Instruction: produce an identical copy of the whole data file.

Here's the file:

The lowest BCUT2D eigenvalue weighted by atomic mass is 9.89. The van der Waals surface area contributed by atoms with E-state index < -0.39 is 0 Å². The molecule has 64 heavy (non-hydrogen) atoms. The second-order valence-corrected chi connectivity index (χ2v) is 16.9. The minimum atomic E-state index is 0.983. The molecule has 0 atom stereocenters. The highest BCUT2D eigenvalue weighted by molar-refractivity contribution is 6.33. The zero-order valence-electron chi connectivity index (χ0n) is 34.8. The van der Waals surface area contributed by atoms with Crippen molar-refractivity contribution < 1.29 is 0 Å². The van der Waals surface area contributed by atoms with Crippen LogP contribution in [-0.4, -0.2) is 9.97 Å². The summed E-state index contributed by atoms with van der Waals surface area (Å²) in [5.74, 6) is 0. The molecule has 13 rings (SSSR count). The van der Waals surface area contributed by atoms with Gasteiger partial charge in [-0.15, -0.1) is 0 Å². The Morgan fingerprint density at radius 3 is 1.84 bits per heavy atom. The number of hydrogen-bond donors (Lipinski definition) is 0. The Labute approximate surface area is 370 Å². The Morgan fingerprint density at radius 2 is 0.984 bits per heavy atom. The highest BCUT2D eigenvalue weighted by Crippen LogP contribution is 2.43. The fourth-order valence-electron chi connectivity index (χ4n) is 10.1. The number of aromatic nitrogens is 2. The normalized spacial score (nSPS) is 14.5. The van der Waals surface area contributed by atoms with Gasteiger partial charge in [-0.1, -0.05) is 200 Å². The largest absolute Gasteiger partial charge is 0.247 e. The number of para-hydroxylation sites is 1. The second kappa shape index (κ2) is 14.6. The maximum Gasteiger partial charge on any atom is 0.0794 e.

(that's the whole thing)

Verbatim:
The lowest BCUT2D eigenvalue weighted by atomic mass is 9.89. The van der Waals surface area contributed by atoms with E-state index < -0.39 is 0 Å². The molecule has 64 heavy (non-hydrogen) atoms. The second-order valence-corrected chi connectivity index (χ2v) is 16.9. The minimum atomic E-state index is 0.983. The molecule has 0 atom stereocenters. The highest BCUT2D eigenvalue weighted by molar-refractivity contribution is 6.33. The zero-order valence-electron chi connectivity index (χ0n) is 34.8. The van der Waals surface area contributed by atoms with Crippen molar-refractivity contribution < 1.29 is 0 Å². The van der Waals surface area contributed by atoms with Crippen LogP contribution in [-0.4, -0.2) is 9.97 Å². The summed E-state index contributed by atoms with van der Waals surface area (Å²) in [5.74, 6) is 0. The molecule has 13 rings (SSSR count). The van der Waals surface area contributed by atoms with Gasteiger partial charge in [-0.15, -0.1) is 0 Å². The Morgan fingerprint density at radius 3 is 1.84 bits per heavy atom. The number of hydrogen-bond donors (Lipinski definition) is 0. The Labute approximate surface area is 370 Å². The Morgan fingerprint density at radius 2 is 0.984 bits per heavy atom. The highest BCUT2D eigenvalue weighted by Crippen LogP contribution is 2.43. The fourth-order valence-electron chi connectivity index (χ4n) is 10.1. The number of aromatic nitrogens is 2. The normalized spacial score (nSPS) is 14.5. The van der Waals surface area contributed by atoms with Gasteiger partial charge in [-0.1, -0.05) is 200 Å². The largest absolute Gasteiger partial charge is 0.247 e. The number of para-hydroxylation sites is 1. The second kappa shape index (κ2) is 14.6. The maximum Gasteiger partial charge on any atom is 0.0794 e.